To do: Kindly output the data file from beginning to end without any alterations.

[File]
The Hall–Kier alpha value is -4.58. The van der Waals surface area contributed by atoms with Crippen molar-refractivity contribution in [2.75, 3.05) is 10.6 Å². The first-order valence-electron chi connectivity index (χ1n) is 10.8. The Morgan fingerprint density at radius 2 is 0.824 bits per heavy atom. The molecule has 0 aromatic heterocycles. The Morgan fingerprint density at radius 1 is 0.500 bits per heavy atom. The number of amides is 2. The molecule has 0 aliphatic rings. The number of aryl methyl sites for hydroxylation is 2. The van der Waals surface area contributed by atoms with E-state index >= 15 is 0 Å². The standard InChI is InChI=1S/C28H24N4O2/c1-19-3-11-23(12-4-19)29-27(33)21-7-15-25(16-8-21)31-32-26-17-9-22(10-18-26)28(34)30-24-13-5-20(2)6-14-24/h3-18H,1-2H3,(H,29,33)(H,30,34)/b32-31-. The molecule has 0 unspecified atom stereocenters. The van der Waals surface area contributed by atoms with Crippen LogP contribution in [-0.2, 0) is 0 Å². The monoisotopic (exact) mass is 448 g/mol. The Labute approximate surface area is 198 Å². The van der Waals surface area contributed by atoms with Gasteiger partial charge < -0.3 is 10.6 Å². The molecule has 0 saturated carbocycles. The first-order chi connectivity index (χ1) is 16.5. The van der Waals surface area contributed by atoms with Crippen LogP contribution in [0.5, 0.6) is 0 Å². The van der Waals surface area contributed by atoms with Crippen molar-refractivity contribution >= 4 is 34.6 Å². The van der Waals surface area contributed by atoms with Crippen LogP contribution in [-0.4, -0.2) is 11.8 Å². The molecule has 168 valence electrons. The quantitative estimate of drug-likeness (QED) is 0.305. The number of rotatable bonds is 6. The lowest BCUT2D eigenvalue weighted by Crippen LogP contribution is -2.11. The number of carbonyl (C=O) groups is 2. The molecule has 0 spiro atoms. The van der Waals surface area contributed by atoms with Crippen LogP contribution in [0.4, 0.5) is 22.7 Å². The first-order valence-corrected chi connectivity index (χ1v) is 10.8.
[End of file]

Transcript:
The Hall–Kier alpha value is -4.58. The van der Waals surface area contributed by atoms with Crippen molar-refractivity contribution in [2.75, 3.05) is 10.6 Å². The first-order valence-electron chi connectivity index (χ1n) is 10.8. The Morgan fingerprint density at radius 2 is 0.824 bits per heavy atom. The molecule has 0 aromatic heterocycles. The Morgan fingerprint density at radius 1 is 0.500 bits per heavy atom. The number of amides is 2. The molecule has 0 aliphatic rings. The number of aryl methyl sites for hydroxylation is 2. The van der Waals surface area contributed by atoms with E-state index >= 15 is 0 Å². The standard InChI is InChI=1S/C28H24N4O2/c1-19-3-11-23(12-4-19)29-27(33)21-7-15-25(16-8-21)31-32-26-17-9-22(10-18-26)28(34)30-24-13-5-20(2)6-14-24/h3-18H,1-2H3,(H,29,33)(H,30,34)/b32-31-. The molecule has 0 unspecified atom stereocenters. The van der Waals surface area contributed by atoms with Crippen LogP contribution in [-0.2, 0) is 0 Å². The monoisotopic (exact) mass is 448 g/mol. The Labute approximate surface area is 198 Å². The van der Waals surface area contributed by atoms with Gasteiger partial charge < -0.3 is 10.6 Å². The molecule has 0 saturated carbocycles. The first-order chi connectivity index (χ1) is 16.5. The van der Waals surface area contributed by atoms with Crippen LogP contribution in [0.5, 0.6) is 0 Å². The van der Waals surface area contributed by atoms with Crippen molar-refractivity contribution >= 4 is 34.6 Å². The van der Waals surface area contributed by atoms with Crippen LogP contribution in [-0.4, -0.2) is 11.8 Å². The molecule has 168 valence electrons. The quantitative estimate of drug-likeness (QED) is 0.305. The number of rotatable bonds is 6. The lowest BCUT2D eigenvalue weighted by Crippen LogP contribution is -2.11. The number of carbonyl (C=O) groups is 2. The molecule has 0 spiro atoms. The van der Waals surface area contributed by atoms with Crippen LogP contribution in [0.4, 0.5) is 22.7 Å². The first-order valence-corrected chi connectivity index (χ1v) is 10.8.